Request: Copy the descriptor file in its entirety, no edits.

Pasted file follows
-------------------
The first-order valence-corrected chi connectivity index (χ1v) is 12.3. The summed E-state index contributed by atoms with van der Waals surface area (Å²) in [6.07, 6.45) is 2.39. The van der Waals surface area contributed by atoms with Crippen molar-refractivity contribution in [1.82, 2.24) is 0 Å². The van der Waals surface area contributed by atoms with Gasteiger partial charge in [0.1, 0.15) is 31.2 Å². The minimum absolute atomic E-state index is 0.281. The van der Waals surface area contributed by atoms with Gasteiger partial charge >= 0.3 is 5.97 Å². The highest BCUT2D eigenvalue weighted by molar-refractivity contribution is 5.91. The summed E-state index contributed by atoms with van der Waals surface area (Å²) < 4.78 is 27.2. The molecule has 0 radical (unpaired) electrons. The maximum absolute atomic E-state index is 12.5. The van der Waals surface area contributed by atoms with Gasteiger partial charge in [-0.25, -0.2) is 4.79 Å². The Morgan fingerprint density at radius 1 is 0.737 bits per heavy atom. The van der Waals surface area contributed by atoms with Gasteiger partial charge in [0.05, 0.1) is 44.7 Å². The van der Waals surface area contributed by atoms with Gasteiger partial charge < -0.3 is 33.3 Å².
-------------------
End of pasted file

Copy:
The first-order valence-corrected chi connectivity index (χ1v) is 12.3. The summed E-state index contributed by atoms with van der Waals surface area (Å²) in [6.07, 6.45) is 2.39. The van der Waals surface area contributed by atoms with Crippen molar-refractivity contribution in [1.82, 2.24) is 0 Å². The van der Waals surface area contributed by atoms with Gasteiger partial charge in [0.1, 0.15) is 31.2 Å². The minimum absolute atomic E-state index is 0.281. The van der Waals surface area contributed by atoms with Gasteiger partial charge >= 0.3 is 5.97 Å². The highest BCUT2D eigenvalue weighted by molar-refractivity contribution is 5.91. The summed E-state index contributed by atoms with van der Waals surface area (Å²) < 4.78 is 27.2. The molecule has 0 radical (unpaired) electrons. The maximum absolute atomic E-state index is 12.5. The van der Waals surface area contributed by atoms with Gasteiger partial charge in [-0.25, -0.2) is 4.79 Å². The Morgan fingerprint density at radius 1 is 0.737 bits per heavy atom. The van der Waals surface area contributed by atoms with Gasteiger partial charge in [0.05, 0.1) is 44.7 Å². The van der Waals surface area contributed by atoms with Gasteiger partial charge < -0.3 is 33.3 Å².